Mitzi Ilagan |

Whoever thought about this genius phenomenon must have not foreseen its importance today. Well, mainly because its purpose was not just for your no-makeup and gym selfies.

Even if we all couldn’t get the chance to thank them personally, let me introduce to you, Engineers Eric Fossum (US), George Smith (US), Nobukazu Teranishi (Japan), and Michael Tompsett (UK). They are the four people who made selfies possible, and who were recently honored through the prestigious Queen Elizabeth Prize. This British Award, also known as QEPrize rewards and celebrates engineers responsible for ground-breaking innovation in engineering that has been of global benefit to humanity.

Four engineers responsible for the creation of digital imaging sensors have been honored with the prestigious Queen Elizabeth Prize, a British award that celebrates world-changing innovations in engineering that have been of global benefit to humanity. In layman’s terms, they simply have been awarded for changing the way things are being captured and analyzed.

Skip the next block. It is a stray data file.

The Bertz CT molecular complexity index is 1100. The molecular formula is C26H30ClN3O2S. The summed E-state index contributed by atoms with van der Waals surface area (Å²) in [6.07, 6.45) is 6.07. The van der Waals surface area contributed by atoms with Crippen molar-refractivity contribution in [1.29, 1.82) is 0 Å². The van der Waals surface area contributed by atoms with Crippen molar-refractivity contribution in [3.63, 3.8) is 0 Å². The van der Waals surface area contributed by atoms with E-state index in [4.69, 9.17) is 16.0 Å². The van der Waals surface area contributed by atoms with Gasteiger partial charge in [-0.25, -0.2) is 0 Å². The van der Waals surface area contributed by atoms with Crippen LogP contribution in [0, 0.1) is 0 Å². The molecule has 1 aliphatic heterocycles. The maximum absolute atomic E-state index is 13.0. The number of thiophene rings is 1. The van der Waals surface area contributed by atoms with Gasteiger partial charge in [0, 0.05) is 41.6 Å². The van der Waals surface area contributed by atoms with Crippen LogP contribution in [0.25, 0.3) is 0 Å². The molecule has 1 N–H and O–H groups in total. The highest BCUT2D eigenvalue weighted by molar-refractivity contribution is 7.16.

queen elizabeth prize
(L-R) Dr. Thompsett, Eric Fossum, Nobukazu Teranishi

Lord Browne of Madingley, QEPrize Chair of Trustees, praises the four for their exceptional contribution to the world. “They have revolutionised the way we capture and analyse visual information. We deliberately chose an engineering invention that is sustainable and has a proper commercial application”, Browne says.



It was Eric Fossum who developed the Complementary Metal Oxide Semiconductor (CMOS) which we all see in the specifications of a camera. He worked on it at the NASA Jet Propulsion Laboratory (JPL) in 1993. Together with Smith’s charge coupled device (CCD), Dr. Tompsett’s collaboration with Smith for the digital image revolution, and Teranishi’s improvement of quality of images though the pinned photodiode (PPD), they made cameras today of smaller size but better qualities. Prof. Teranishi invented the PPD which made light-capturing pixels smaller, as a result, it makes images more detailed.

You see, their inventions weren’t just made for your selfies to look better. The image sensor technology has made medical treatments, science, transportation, communication, and personal communication easier and improved. In fact, it has become so useful that some millennials can’t last a day without selfies. So, it’s just right and proper to award them with the  £1m ($1,252,600) prize along with the award. Thank you, gentlemen.

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